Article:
My biggest gripe with online play early on was just the initial matchmaking. I was paired up against a guy that must’ve been playing this game for months in early development. Why do I think this you might ask? He was rocking the sexy Stealthbite jerseys, and he was doing things I had only seen in the trailers.
But so what, I lost 17-8. I could have played better, but for my first game online versus a veteran of The Yard, I wasn’t upset. I played a host of other games after that were fun and competitive, so the matchmaking irregularity in my first game was probably just due to the early access player pool being smaller. All in all, the single-user component of this works well for me.
However, part of what intrigued me most about The Yard was the ability to team up with five of my friends and play head-to-head vs. another squad of six.
Not. So. Fast.
This year’s game unfortunately does not have 6-on-6 multiplayer. Instead, you can play 3 vs. 3, and players can change into any of the other three characters on a given play.
Overall, I wanted more from my multi-user experience here. Games were often smooth, but the gameplay could get choppy at times and players would drop like flies. While it’s not a unique problem for The Yard, it feels like playing with randoms will be a bit of a mess, so you’ll want to try and find a group to play with if you play in multi-user games.
In general, online play is a work in progress, but in the longer term it will be the heart and soul of The Yard. This is part of the reason why I wish it felt easier to bond with and believe in randoms you connect with for games.
Where Are My Replays?
As I mentioned above, the gameplay is one of my favorite things about The Yard. And when you pull off some razzle-dazzle touchdown, the first thing you’d hope to do is pause the game and check out the replay.
Again, Not. So. Fast.
Unless there’s some Da Vinci Code puzzle I must crack before unlocking this secret feature, there is no option for this right now. Yes, I can manually capture the latest video clip on both PS4 and Xbox One, but sometimes you like to watch the replay over and over from a variety of different angles.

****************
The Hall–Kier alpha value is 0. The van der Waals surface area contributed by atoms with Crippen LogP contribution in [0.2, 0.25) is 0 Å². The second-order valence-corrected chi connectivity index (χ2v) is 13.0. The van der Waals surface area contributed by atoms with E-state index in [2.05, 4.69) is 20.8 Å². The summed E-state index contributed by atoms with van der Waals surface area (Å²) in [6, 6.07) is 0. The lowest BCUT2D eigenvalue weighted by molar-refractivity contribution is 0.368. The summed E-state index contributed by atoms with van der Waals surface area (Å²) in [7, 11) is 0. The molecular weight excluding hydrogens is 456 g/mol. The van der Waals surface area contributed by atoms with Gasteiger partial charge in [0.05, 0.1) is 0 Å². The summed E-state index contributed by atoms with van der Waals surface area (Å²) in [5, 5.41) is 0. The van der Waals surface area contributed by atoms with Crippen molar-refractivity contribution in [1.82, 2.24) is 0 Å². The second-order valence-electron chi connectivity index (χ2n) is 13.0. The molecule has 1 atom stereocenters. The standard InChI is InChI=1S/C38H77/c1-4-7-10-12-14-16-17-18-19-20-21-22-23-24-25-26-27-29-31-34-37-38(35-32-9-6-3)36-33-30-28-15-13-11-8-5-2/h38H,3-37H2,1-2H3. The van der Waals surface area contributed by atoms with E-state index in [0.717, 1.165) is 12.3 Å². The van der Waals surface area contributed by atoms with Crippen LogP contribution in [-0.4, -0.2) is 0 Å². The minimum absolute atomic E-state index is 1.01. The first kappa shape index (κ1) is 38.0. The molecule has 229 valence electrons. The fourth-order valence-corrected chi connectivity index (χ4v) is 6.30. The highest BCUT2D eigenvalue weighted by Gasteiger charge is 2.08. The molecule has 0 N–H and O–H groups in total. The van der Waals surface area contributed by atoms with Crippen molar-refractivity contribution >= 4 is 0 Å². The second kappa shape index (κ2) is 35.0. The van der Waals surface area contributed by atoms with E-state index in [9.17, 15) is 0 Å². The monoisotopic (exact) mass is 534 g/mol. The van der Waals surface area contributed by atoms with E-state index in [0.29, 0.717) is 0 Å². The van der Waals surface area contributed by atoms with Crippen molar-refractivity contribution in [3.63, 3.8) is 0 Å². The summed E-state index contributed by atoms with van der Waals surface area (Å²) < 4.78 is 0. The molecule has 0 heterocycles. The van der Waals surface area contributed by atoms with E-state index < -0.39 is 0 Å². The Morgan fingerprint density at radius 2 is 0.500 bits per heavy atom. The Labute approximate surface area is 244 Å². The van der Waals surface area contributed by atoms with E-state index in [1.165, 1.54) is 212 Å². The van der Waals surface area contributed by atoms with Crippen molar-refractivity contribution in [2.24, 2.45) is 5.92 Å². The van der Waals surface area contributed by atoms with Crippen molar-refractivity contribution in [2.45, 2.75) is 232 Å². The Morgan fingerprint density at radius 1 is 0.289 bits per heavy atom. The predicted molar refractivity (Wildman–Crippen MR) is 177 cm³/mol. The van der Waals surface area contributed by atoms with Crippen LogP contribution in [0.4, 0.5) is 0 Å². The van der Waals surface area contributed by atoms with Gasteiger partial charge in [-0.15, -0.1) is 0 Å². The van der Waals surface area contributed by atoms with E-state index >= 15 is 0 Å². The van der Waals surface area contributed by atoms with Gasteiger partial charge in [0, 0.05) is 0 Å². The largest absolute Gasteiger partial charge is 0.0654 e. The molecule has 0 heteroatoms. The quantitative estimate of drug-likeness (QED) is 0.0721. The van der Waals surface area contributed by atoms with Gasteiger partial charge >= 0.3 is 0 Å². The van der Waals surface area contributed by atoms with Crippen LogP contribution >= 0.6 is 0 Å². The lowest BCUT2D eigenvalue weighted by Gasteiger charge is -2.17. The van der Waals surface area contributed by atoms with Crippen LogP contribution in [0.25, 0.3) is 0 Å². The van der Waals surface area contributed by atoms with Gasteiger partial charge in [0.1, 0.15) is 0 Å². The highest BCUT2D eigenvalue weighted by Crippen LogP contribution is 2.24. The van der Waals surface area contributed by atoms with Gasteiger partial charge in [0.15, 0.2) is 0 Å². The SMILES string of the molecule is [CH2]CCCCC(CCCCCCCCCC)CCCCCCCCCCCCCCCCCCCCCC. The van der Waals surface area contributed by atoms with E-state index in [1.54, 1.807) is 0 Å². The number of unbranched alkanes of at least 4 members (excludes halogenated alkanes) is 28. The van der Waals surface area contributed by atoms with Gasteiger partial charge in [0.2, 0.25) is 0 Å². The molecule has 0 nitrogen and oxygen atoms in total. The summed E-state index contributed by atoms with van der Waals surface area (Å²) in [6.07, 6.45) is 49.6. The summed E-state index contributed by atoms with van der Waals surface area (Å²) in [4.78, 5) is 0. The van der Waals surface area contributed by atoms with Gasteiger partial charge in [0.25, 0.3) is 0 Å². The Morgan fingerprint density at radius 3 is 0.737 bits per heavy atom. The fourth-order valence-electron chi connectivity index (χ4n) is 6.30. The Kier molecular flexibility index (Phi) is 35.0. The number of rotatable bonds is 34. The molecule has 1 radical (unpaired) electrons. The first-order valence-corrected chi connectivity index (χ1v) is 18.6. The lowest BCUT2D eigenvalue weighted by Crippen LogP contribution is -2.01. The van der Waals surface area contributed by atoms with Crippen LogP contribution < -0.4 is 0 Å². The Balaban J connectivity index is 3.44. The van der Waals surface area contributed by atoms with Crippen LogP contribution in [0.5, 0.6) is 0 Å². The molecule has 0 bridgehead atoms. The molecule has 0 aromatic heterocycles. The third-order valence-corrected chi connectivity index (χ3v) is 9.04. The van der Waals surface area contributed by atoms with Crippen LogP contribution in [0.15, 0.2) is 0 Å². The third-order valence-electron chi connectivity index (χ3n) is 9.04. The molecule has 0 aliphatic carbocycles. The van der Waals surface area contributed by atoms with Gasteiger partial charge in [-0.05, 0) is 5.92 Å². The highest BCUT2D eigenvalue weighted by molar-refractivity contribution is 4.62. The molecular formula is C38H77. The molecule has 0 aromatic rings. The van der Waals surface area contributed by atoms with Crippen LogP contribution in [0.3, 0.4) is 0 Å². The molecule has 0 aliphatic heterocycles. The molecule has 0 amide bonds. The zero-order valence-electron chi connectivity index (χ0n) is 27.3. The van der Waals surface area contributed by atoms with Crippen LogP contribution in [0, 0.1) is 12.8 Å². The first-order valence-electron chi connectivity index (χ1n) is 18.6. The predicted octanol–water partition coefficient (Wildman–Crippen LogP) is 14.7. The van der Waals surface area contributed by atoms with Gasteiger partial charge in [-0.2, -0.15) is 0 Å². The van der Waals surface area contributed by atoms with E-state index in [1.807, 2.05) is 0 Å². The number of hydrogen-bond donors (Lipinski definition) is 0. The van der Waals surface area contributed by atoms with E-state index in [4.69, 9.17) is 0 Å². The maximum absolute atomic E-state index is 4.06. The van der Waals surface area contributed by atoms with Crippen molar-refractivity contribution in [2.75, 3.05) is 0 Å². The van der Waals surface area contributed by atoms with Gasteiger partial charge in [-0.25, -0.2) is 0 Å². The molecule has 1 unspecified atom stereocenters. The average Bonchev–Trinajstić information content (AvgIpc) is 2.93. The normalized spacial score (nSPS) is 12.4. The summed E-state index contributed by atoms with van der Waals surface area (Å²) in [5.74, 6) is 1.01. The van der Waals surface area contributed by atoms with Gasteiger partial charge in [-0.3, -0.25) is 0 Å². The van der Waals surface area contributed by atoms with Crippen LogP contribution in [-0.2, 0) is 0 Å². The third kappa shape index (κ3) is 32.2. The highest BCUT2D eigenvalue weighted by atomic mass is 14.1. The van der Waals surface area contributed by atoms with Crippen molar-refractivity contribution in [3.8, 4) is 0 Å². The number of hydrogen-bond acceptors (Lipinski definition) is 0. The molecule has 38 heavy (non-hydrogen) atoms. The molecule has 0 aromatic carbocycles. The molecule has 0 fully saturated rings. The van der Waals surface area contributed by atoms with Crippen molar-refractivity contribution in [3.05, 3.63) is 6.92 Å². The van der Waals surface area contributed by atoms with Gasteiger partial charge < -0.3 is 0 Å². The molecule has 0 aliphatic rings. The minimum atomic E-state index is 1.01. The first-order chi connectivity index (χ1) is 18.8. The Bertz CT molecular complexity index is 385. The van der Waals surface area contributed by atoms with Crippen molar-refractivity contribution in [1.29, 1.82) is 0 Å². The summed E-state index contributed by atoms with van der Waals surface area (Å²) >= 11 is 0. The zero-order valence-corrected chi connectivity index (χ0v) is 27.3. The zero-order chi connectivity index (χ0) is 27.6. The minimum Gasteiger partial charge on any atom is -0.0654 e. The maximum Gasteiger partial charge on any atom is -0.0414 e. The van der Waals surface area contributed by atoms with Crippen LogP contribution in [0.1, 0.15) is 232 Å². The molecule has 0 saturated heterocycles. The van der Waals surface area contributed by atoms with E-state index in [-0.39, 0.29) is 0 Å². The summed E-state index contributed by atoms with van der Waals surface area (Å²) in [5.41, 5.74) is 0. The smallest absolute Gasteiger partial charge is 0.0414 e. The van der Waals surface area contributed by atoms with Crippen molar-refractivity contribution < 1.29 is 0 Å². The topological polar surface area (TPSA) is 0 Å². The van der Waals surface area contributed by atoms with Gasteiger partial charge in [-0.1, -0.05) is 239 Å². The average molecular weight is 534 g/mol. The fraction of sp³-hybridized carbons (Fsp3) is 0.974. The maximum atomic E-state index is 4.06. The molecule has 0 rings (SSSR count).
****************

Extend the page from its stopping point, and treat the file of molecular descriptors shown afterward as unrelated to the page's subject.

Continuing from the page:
While you’re at it, why not just add a highlight creator. A lot of the plays I witnessed early on with The Yard are worthy of the spotlight. Add a highlight creator, and let’s ride!
One of the most noticeable flaws I’ve personally experienced pertains to the screen you see after completing or failing a challenge. Each time I would complete a solo challenge, a “failed challenge” menu would appear. The game would progress appropriately, but it took me by surprise. If you receive a failed challenge screen when completing a task, that must mean a “completed challenge” screen appears when you fail. Yes, this is true.
And then there’s the invisible player bug that we’ve seen scattered throughout some various videos. Although this has only happened to me once, it’s still an issue you would hope to avoid at all costs. A lot of these bugs are going to be patched out day one or most likely be fixed soon after, but it just seems like a lot of these small issues should have been caught during the beta stage of things.
This is only the first year of EA’s vision for its newest game mode. I’ve only played it now for a couple days, but I truly believe The Yard could become EA’s most successful game mode since Madden Ultimate Team.
It’s not perfect and will benefit from the addition of more customization options, the inevitable face scan, and a user 6-on-6 option in the future. But for now, it’s the perfect way for Madden to show off glimpses of what the future might look like.
Madden Ultimate Team isn’t for everyone, and we know the gripes currently with franchise mode. On top of that, Face of the Franchise still does not quite hit the mark this year, so The Yard is perhaps the mode right now that has the most momentum behind it as we head into next-gen and next year.
In short, The Yard might only be the rookie QB hoping to get a chance in 2020 right now. But if my early impressions are any indication — and EA can build upon The Yard’s core gameplay — I don’t see any reason why it can’t be a long-term starting QB for the foreseeable future.